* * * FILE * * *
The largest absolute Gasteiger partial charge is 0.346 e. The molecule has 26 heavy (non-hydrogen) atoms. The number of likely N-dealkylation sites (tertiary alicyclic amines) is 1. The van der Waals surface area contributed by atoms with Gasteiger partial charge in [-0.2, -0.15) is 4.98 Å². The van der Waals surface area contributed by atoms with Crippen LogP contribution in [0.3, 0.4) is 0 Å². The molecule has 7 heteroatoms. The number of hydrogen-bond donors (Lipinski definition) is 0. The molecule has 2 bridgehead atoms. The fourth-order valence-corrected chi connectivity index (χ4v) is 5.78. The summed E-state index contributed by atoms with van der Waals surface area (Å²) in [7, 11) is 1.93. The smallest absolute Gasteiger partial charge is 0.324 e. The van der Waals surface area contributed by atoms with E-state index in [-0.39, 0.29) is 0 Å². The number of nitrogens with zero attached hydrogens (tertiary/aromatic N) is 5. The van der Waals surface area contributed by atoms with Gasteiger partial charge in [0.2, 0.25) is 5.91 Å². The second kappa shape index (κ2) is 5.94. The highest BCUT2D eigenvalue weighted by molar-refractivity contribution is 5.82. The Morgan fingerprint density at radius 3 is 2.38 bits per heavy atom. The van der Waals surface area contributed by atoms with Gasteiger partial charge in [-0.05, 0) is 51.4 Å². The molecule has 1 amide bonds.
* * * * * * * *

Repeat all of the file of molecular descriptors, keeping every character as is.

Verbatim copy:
The largest absolute Gasteiger partial charge is 0.346 e. The molecule has 26 heavy (non-hydrogen) atoms. The number of likely N-dealkylation sites (tertiary alicyclic amines) is 1. The van der Waals surface area contributed by atoms with Gasteiger partial charge in [-0.2, -0.15) is 4.98 Å². The van der Waals surface area contributed by atoms with Crippen LogP contribution in [0.3, 0.4) is 0 Å². The molecule has 7 heteroatoms. The number of hydrogen-bond donors (Lipinski definition) is 0. The molecule has 2 bridgehead atoms. The fourth-order valence-corrected chi connectivity index (χ4v) is 5.78. The summed E-state index contributed by atoms with van der Waals surface area (Å²) in [7, 11) is 1.93. The smallest absolute Gasteiger partial charge is 0.324 e. The van der Waals surface area contributed by atoms with E-state index in [-0.39, 0.29) is 0 Å². The number of nitrogens with zero attached hydrogens (tertiary/aromatic N) is 5. The van der Waals surface area contributed by atoms with Gasteiger partial charge in [0.2, 0.25) is 5.91 Å². The second kappa shape index (κ2) is 5.94. The highest BCUT2D eigenvalue weighted by molar-refractivity contribution is 5.82. The Morgan fingerprint density at radius 3 is 2.38 bits per heavy atom. The van der Waals surface area contributed by atoms with Gasteiger partial charge in [-0.05, 0) is 51.4 Å². The molecule has 1 amide bonds.